Gulf of Mexico

GPM Sees Developing Tropical Storm Barry in the Gulf of Mexico

NASA / JAXA’s GPM Core Observatory passed over developing Tropical Depression 2 (which was upgraded to Tropical Storm Barry later in the morning) in the Gulf of Mexico the morning of July 11th 2019 at 8:26am CT, capturing estimates of rainfall rates within the storm. The first image shows rainfall rates collected by GPM’s Microwave Imager, while the second image shows 3D rainfall rates within the atmospheric column from GPM’s Dual-frequency Precipitation Radar (DPR). The DPR measured storm top heights as high as 18 km, which is extremely high and indicative of intense thunderstorm activity

GPM Satellite Probes Storms In The Western Gulf Of Mexico

A mid-level and surface trough over southern Texas is producing heavy rainfall. Heavy rainfall is expected to continue in the area through Wednesday evening. On June 19, 2018 at 3:37 PM CDT ( 2037 UTC) the GPM core observatory satellite passed over the western Gulf Of Mexico. This GPM pass revealed extreme rainfall that was being produced by a tropical disturbance in the northwestern Gulf Of Mexico. GPM's Microwave Imager (GMI) and Dual Frequency Precipitation Radar (DPR) instruments probed powerful storms that were dropping rain at a rate of 3.5 inches (88 mm) per hour. The GPM satellite's

GPM Sees Potential Tropical Depression Developing In The Gulf Of Mexico

The GPM Core Observatory satellite had an excellent view of a potential tropical depression developing in the Gulf Of Mexico on September 5, 2017 at 3:34 AM CDT (0834 UTC). GPM found that powerful convective storms were dropping heavy rainfall in the Gulf of Mexico east Mexico's coast. GPM's Dual-Frequency Precipitation Radar (DPR) instrument measured rain falling at a rate of over 9.2 inches (233 mm) per hour in an intense band of storms. GPM's Radar (DPR Ku Band) data was used to examine the 3-D structure of precipitation in this area of strong convective storms. GPM's DPR showed that storm

Tropical Storm Debby Threatens Florida Gulf Coast

Tropical Storm Debby formed on the 23rd of June 2012 in the central Gulf of Mexico, becoming the earliest 4th named storm on record. Debby began as an area of low pressure that moved out of the northwestern Caribbean and into the Gulf. After forming on the afternoon of the 23rd, Debby has moved very slowly under the influence of weak steering currents. Debby drifted ever so slowly northward on the night of the 23rd before turning northeast later on the morning of the 24th towards the northeast Gulf Coast of Florida. Despite its slow forward progress and lack of intensification, Debby has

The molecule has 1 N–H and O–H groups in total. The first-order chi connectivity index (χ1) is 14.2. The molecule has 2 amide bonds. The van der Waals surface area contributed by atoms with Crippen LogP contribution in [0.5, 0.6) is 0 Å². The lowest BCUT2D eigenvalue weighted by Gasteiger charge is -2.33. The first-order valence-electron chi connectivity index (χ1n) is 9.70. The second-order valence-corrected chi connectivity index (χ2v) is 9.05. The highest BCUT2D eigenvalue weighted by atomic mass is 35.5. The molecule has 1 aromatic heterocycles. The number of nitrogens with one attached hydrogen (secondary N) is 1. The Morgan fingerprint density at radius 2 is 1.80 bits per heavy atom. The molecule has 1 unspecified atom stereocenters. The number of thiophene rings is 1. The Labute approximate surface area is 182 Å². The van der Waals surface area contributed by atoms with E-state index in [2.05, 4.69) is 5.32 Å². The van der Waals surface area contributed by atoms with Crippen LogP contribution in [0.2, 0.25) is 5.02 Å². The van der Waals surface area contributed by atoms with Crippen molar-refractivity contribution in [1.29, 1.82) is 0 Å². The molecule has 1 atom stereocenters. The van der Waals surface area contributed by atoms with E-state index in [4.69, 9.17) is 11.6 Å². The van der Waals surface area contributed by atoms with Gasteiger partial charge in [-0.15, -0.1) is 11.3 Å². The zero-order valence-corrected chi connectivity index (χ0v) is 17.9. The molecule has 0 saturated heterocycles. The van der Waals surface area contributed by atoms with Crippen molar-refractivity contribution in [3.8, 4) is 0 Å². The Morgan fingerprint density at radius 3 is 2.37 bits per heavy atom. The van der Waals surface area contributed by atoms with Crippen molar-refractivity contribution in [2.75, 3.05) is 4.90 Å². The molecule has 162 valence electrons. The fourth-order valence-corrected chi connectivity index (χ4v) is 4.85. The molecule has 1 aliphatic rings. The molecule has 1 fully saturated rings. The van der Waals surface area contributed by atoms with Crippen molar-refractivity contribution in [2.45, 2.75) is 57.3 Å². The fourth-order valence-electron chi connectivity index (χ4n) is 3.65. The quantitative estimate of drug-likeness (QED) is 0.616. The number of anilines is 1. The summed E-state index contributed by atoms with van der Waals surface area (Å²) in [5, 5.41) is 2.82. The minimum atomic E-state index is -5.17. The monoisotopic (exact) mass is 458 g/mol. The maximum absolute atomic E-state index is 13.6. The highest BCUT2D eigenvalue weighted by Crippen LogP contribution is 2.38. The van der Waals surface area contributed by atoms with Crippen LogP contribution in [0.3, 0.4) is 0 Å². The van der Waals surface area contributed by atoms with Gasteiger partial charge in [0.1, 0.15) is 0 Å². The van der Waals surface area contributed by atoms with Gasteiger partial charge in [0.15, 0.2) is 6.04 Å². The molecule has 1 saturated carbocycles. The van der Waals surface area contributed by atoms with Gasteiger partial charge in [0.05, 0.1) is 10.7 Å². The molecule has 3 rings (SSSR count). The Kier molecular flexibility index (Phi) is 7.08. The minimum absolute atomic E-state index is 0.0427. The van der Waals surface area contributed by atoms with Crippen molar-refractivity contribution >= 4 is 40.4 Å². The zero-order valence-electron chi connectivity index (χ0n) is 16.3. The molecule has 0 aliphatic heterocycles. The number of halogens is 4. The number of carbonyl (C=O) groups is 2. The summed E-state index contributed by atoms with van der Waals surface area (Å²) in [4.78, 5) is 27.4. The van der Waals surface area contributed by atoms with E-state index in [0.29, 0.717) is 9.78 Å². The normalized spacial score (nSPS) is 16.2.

TRMM Sees Flooding Rainfall Along Gulf

The states along the coast of the Gulf of Mexico experienced very heavy rainfall on Saturday June 9,2012 and Sunday June 10, 2012. The images above use TRMM satellite data collected when it flew over on Sunday June 10, 2012. Unusually heavy rainfall was occurring in states near the Gulf coast. Due to the path of TRMM's orbits it had good coverage with more than one orbit. The first orbit occurred at 1501 UTC (11:01 AM EDT). The second image shows a combination of more than one orbit with the later data being collected at about 1817 UTC (2:17 PM EDT). TRMM rainfall analyses from these orbits

Extreme Rainfall from Tropical Storm Lee

The rainfall analysis above is from TRMM calibrated precipitation estimates called Multi-satellite Precipitation Analysis (MPA). This product was developed by the precipitation research team in the Laboratory for Atmospheres at NASA Goddard Space Flight Center and uses satellite data collected in "real time"(3B42 ). This preliminary analysis shows the estimated total rainfall measured for the period from 30 August to 6 September 2011 and includes rainfall from other sources including tropical storm Lee. Tropical storm Lee has been dropping heavy rain since moving over land from the Gulf Of

TRMM Sees TD13 Forming

The TRMM satellite viewed the thirteenth tropical depression of the Atlantic hurricane season on Thursday 1 September 2011 at 1309 UTC (9:09 AM EDT) when it was still forming. The National Hurricane Center (NHC) has predicted that TD13 will intensify and become a tropical storm (Lee) today. The tropical storm is predicted by the NHC to slowly move toward the northwest and cause heavy rainfall over the states along the northern Gulf Of Mexico's coast. One area of heavy rainfall in the middle of the Gulf Of Mexico was in the center of the area viewed by TRMM's Precipitation Radar (PR). Some of

Tropical Storm Don Forms In The Gulf Of Mexico

An area of disturbed weather in the southern Gulf Of Mexico was upgraded by the National Hurricane Center (NHC) to tropical storm DON on 27 July 2011 at 2100 UTC (4 PM CDT). The TRMM satellite had a fairly good view of tropical Storm DON when it passed over on 28 July 2011 at 0609 UTC (2:09 AM EDT). A red tropical storm symbol shows the position, north of Mexico's Yucatan peninsula, where DON was located at that time. A rainfall analysis from TRMM's Microwave Imager (TMI) data shows that DON was dropping moderate to heavy rainfall in the eastern side of the small storm. The NHC predicts that